More than six years after its spectacular collapse, the U.S. housing market – the laggard of the struggling economic recovery – may be poised for pickup, driven in part by an upswing in remodeling, Bank of America-Merrill Lynch economist Michelle Meyer thinks.
Gains are likely to be modest at first, and are subject to volatility since overall economic growth may well slow in the second half of this year. Also, given the deep hole housing has fallen into, the market is still far from a robust recovery, Meyer wrote in a note to clients drawn from recent research.
Still, some evidence points to the beginnings of an upswing. For one, data already indicate a rebound in spending on renovations. Remodeling will pick up steam as investors convert foreclosed properties into rentals, and homeowners who have held off doing repairs or additions decide the time is ripe, Meyer said.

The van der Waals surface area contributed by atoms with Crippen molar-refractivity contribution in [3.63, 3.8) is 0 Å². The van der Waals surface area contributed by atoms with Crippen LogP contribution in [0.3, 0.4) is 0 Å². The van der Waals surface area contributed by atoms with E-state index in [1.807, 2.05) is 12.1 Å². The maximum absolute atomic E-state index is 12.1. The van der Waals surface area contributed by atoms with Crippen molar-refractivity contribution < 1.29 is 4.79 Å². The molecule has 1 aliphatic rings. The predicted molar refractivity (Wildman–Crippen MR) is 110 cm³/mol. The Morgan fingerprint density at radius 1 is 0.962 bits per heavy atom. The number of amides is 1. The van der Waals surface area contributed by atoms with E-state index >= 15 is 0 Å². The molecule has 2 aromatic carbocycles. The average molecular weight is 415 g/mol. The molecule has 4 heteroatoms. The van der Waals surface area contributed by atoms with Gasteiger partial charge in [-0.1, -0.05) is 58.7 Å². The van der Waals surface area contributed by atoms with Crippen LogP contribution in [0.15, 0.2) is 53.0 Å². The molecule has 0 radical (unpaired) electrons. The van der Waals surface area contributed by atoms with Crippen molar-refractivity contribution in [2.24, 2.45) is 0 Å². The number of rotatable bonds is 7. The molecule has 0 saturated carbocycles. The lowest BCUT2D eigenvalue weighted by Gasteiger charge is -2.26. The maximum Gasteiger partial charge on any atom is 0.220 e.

Stronger housing markets are also likely to be supported by a reversal of declines in household formation, which slowed dramatically as graduates opted to live at home or as people who lost their homes through foreclosures went to live with relatives or friends, she said.
Meyer and her colleagues also see an unleashing of pent-up demand for homes among homeowners who have put off the voluntary move up to a larger or more expensive home:
The long-awaited recovery in one of the most depressed sectors in the economy has begun, but it will be a long journey.